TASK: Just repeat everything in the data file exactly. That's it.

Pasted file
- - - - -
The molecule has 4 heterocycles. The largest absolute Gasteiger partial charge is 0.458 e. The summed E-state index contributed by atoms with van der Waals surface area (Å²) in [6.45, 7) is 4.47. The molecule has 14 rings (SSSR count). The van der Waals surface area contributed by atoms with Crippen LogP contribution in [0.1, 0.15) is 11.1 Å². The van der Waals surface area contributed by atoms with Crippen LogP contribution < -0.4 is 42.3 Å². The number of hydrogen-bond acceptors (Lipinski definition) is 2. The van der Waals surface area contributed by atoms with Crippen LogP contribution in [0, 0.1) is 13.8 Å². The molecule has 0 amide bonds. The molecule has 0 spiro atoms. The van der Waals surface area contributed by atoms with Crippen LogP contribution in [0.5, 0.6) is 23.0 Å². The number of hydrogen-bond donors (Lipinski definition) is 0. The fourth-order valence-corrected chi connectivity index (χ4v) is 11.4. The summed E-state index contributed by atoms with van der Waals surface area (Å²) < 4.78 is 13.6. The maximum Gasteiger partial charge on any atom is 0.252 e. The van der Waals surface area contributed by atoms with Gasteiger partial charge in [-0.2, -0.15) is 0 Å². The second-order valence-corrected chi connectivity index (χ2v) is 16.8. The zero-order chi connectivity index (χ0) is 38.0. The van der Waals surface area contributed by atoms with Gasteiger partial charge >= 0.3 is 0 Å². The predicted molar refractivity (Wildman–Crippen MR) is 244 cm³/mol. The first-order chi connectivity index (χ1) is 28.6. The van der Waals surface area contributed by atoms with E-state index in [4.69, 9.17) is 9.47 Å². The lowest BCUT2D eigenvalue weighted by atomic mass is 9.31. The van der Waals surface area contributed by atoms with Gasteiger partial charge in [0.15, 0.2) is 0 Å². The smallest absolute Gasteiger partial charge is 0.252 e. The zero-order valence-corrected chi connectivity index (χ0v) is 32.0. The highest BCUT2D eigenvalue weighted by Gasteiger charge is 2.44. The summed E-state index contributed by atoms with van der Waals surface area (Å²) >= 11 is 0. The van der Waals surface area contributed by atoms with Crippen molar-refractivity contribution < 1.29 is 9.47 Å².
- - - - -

The molecule has 4 heterocycles. The largest absolute Gasteiger partial charge is 0.458 e. The summed E-state index contributed by atoms with van der Waals surface area (Å²) in [6.45, 7) is 4.47. The molecule has 14 rings (SSSR count). The van der Waals surface area contributed by atoms with Crippen LogP contribution in [0.1, 0.15) is 11.1 Å². The van der Waals surface area contributed by atoms with Crippen LogP contribution < -0.4 is 42.3 Å². The number of hydrogen-bond acceptors (Lipinski definition) is 2. The van der Waals surface area contributed by atoms with Crippen LogP contribution in [0, 0.1) is 13.8 Å². The molecule has 0 amide bonds. The molecule has 0 spiro atoms. The van der Waals surface area contributed by atoms with Crippen LogP contribution in [0.5, 0.6) is 23.0 Å². The number of hydrogen-bond donors (Lipinski definition) is 0. The fourth-order valence-corrected chi connectivity index (χ4v) is 11.4. The summed E-state index contributed by atoms with van der Waals surface area (Å²) < 4.78 is 13.6. The maximum Gasteiger partial charge on any atom is 0.252 e. The van der Waals surface area contributed by atoms with Gasteiger partial charge in [-0.2, -0.15) is 0 Å². The second-order valence-corrected chi connectivity index (χ2v) is 16.8. The zero-order chi connectivity index (χ0) is 38.0. The van der Waals surface area contributed by atoms with Gasteiger partial charge >= 0.3 is 0 Å². The predicted molar refractivity (Wildman–Crippen MR) is 244 cm³/mol. The first-order chi connectivity index (χ1) is 28.6. The van der Waals surface area contributed by atoms with E-state index in [4.69, 9.17) is 9.47 Å². The lowest BCUT2D eigenvalue weighted by atomic mass is 9.31. The van der Waals surface area contributed by atoms with Gasteiger partial charge in [0.15, 0.2) is 0 Å². The smallest absolute Gasteiger partial charge is 0.252 e. The zero-order valence-corrected chi connectivity index (χ0v) is 32.0. The highest BCUT2D eigenvalue weighted by Gasteiger charge is 2.44. The summed E-state index contributed by atoms with van der Waals surface area (Å²) >= 11 is 0. The van der Waals surface area contributed by atoms with Crippen molar-refractivity contribution < 1.29 is 9.47 Å².